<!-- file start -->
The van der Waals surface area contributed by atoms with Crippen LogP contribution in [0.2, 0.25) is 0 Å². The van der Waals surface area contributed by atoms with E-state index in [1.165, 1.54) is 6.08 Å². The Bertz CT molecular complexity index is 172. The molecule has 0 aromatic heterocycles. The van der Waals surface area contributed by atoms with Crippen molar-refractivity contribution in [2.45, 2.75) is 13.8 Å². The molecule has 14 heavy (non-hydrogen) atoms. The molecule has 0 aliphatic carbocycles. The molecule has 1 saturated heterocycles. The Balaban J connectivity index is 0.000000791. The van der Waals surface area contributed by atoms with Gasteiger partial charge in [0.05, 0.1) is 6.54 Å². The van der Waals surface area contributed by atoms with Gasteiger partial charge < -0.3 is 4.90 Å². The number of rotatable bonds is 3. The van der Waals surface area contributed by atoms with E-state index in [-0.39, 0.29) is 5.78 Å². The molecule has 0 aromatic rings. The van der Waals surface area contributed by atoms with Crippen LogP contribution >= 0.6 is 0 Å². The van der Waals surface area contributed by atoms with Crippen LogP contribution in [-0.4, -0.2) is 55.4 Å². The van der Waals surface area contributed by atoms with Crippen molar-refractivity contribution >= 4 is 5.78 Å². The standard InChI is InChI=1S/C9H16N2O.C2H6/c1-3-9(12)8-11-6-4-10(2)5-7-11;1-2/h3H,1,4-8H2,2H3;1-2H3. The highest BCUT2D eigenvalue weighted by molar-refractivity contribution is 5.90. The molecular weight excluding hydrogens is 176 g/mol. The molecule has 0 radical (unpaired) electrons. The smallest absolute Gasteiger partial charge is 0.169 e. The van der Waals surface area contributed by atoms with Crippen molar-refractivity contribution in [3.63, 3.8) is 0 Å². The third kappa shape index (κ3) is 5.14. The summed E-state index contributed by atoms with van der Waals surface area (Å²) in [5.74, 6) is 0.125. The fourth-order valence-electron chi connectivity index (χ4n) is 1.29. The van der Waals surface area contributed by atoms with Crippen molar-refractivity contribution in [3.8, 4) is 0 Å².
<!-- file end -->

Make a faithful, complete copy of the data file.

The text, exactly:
The van der Waals surface area contributed by atoms with Crippen LogP contribution in [0.2, 0.25) is 0 Å². The van der Waals surface area contributed by atoms with E-state index in [1.165, 1.54) is 6.08 Å². The Bertz CT molecular complexity index is 172. The molecule has 0 aromatic heterocycles. The van der Waals surface area contributed by atoms with Crippen molar-refractivity contribution in [2.45, 2.75) is 13.8 Å². The molecule has 14 heavy (non-hydrogen) atoms. The molecule has 0 aliphatic carbocycles. The molecule has 1 saturated heterocycles. The Balaban J connectivity index is 0.000000791. The van der Waals surface area contributed by atoms with Gasteiger partial charge in [0.05, 0.1) is 6.54 Å². The van der Waals surface area contributed by atoms with Gasteiger partial charge < -0.3 is 4.90 Å². The number of rotatable bonds is 3. The van der Waals surface area contributed by atoms with E-state index in [-0.39, 0.29) is 5.78 Å². The molecule has 0 aromatic rings. The van der Waals surface area contributed by atoms with Crippen LogP contribution >= 0.6 is 0 Å². The van der Waals surface area contributed by atoms with Crippen LogP contribution in [-0.4, -0.2) is 55.4 Å². The van der Waals surface area contributed by atoms with Crippen molar-refractivity contribution >= 4 is 5.78 Å². The standard InChI is InChI=1S/C9H16N2O.C2H6/c1-3-9(12)8-11-6-4-10(2)5-7-11;1-2/h3H,1,4-8H2,2H3;1-2H3. The highest BCUT2D eigenvalue weighted by molar-refractivity contribution is 5.90. The molecular weight excluding hydrogens is 176 g/mol. The molecule has 0 radical (unpaired) electrons. The smallest absolute Gasteiger partial charge is 0.169 e. The van der Waals surface area contributed by atoms with Crippen molar-refractivity contribution in [3.63, 3.8) is 0 Å². The third kappa shape index (κ3) is 5.14. The summed E-state index contributed by atoms with van der Waals surface area (Å²) in [5.74, 6) is 0.125. The fourth-order valence-electron chi connectivity index (χ4n) is 1.29. The van der Waals surface area contributed by atoms with Crippen molar-refractivity contribution in [3.8, 4) is 0 Å².